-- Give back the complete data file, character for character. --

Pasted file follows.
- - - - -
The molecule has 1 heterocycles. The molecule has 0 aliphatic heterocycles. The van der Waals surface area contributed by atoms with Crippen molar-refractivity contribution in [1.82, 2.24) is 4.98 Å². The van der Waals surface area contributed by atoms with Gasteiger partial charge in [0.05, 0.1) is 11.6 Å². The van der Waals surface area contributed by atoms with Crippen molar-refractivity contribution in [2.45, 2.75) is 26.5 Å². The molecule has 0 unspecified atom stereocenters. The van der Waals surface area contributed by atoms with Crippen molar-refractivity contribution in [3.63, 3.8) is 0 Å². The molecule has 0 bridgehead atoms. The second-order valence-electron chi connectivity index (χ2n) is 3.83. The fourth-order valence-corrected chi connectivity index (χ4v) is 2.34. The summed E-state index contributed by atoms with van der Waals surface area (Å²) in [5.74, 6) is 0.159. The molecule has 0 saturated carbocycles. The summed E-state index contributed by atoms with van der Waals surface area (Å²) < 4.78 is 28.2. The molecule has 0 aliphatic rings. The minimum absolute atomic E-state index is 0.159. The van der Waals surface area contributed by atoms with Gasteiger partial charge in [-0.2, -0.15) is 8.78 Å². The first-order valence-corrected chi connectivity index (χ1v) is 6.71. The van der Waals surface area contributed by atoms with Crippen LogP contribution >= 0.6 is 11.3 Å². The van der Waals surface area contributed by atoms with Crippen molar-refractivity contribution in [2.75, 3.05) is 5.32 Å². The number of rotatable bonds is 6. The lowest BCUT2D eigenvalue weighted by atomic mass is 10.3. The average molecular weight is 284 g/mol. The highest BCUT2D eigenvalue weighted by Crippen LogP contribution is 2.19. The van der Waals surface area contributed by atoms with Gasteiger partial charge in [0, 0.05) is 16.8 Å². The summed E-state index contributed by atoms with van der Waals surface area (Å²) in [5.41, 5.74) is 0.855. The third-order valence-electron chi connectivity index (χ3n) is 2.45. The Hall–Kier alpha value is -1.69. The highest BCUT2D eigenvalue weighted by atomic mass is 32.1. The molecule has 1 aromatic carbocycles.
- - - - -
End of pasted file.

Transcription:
The molecule has 1 heterocycles. The molecule has 0 aliphatic heterocycles. The van der Waals surface area contributed by atoms with Crippen molar-refractivity contribution in [1.82, 2.24) is 4.98 Å². The van der Waals surface area contributed by atoms with Gasteiger partial charge in [0.05, 0.1) is 11.6 Å². The van der Waals surface area contributed by atoms with Crippen molar-refractivity contribution in [2.45, 2.75) is 26.5 Å². The molecule has 0 unspecified atom stereocenters. The van der Waals surface area contributed by atoms with Crippen molar-refractivity contribution in [3.63, 3.8) is 0 Å². The molecule has 0 bridgehead atoms. The second-order valence-electron chi connectivity index (χ2n) is 3.83. The fourth-order valence-corrected chi connectivity index (χ4v) is 2.34. The summed E-state index contributed by atoms with van der Waals surface area (Å²) in [5.74, 6) is 0.159. The molecule has 0 saturated carbocycles. The summed E-state index contributed by atoms with van der Waals surface area (Å²) < 4.78 is 28.2. The molecule has 0 aliphatic rings. The minimum absolute atomic E-state index is 0.159. The van der Waals surface area contributed by atoms with Gasteiger partial charge in [-0.2, -0.15) is 8.78 Å². The first-order valence-corrected chi connectivity index (χ1v) is 6.71. The van der Waals surface area contributed by atoms with Crippen LogP contribution >= 0.6 is 11.3 Å². The van der Waals surface area contributed by atoms with Crippen molar-refractivity contribution in [2.75, 3.05) is 5.32 Å². The number of rotatable bonds is 6. The lowest BCUT2D eigenvalue weighted by atomic mass is 10.3. The average molecular weight is 284 g/mol. The highest BCUT2D eigenvalue weighted by Crippen LogP contribution is 2.19. The van der Waals surface area contributed by atoms with Gasteiger partial charge in [0, 0.05) is 16.8 Å². The summed E-state index contributed by atoms with van der Waals surface area (Å²) in [5.41, 5.74) is 0.855. The third-order valence-electron chi connectivity index (χ3n) is 2.45. The Hall–Kier alpha value is -1.69. The highest BCUT2D eigenvalue weighted by atomic mass is 32.1. The molecule has 1 aromatic carbocycles.